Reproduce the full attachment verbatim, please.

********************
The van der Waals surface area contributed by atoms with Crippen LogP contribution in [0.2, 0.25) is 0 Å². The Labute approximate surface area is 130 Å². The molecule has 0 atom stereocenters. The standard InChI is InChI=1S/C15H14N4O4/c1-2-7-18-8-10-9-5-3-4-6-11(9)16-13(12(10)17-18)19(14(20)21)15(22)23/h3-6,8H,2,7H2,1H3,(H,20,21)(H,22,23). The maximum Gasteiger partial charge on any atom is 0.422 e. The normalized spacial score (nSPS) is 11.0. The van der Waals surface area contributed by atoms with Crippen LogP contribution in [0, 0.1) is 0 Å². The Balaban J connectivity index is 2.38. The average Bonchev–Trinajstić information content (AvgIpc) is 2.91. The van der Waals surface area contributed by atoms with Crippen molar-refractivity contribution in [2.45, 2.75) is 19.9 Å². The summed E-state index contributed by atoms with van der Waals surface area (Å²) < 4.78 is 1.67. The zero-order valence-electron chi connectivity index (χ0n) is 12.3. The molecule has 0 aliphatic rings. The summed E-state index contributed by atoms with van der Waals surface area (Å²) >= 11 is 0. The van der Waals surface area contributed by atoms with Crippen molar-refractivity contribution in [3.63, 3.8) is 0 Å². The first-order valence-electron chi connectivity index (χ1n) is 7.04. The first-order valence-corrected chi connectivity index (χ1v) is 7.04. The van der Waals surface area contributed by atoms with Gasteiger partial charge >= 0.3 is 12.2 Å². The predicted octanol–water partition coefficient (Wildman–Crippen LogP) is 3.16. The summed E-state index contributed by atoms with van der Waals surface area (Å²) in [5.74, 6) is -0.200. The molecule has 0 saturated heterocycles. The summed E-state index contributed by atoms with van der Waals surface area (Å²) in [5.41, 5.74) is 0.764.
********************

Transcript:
The van der Waals surface area contributed by atoms with Crippen LogP contribution in [0.2, 0.25) is 0 Å². The Labute approximate surface area is 130 Å². The molecule has 0 atom stereocenters. The standard InChI is InChI=1S/C15H14N4O4/c1-2-7-18-8-10-9-5-3-4-6-11(9)16-13(12(10)17-18)19(14(20)21)15(22)23/h3-6,8H,2,7H2,1H3,(H,20,21)(H,22,23). The maximum Gasteiger partial charge on any atom is 0.422 e. The normalized spacial score (nSPS) is 11.0. The van der Waals surface area contributed by atoms with Crippen LogP contribution in [0, 0.1) is 0 Å². The Balaban J connectivity index is 2.38. The average Bonchev–Trinajstić information content (AvgIpc) is 2.91. The van der Waals surface area contributed by atoms with Crippen molar-refractivity contribution in [2.45, 2.75) is 19.9 Å². The summed E-state index contributed by atoms with van der Waals surface area (Å²) < 4.78 is 1.67. The zero-order valence-electron chi connectivity index (χ0n) is 12.3. The molecule has 0 aliphatic rings. The summed E-state index contributed by atoms with van der Waals surface area (Å²) >= 11 is 0. The van der Waals surface area contributed by atoms with Crippen molar-refractivity contribution in [3.63, 3.8) is 0 Å². The first-order valence-electron chi connectivity index (χ1n) is 7.04. The first-order valence-corrected chi connectivity index (χ1v) is 7.04. The van der Waals surface area contributed by atoms with Gasteiger partial charge >= 0.3 is 12.2 Å². The predicted octanol–water partition coefficient (Wildman–Crippen LogP) is 3.16. The summed E-state index contributed by atoms with van der Waals surface area (Å²) in [5.74, 6) is -0.200. The molecule has 0 saturated heterocycles. The summed E-state index contributed by atoms with van der Waals surface area (Å²) in [5.41, 5.74) is 0.764.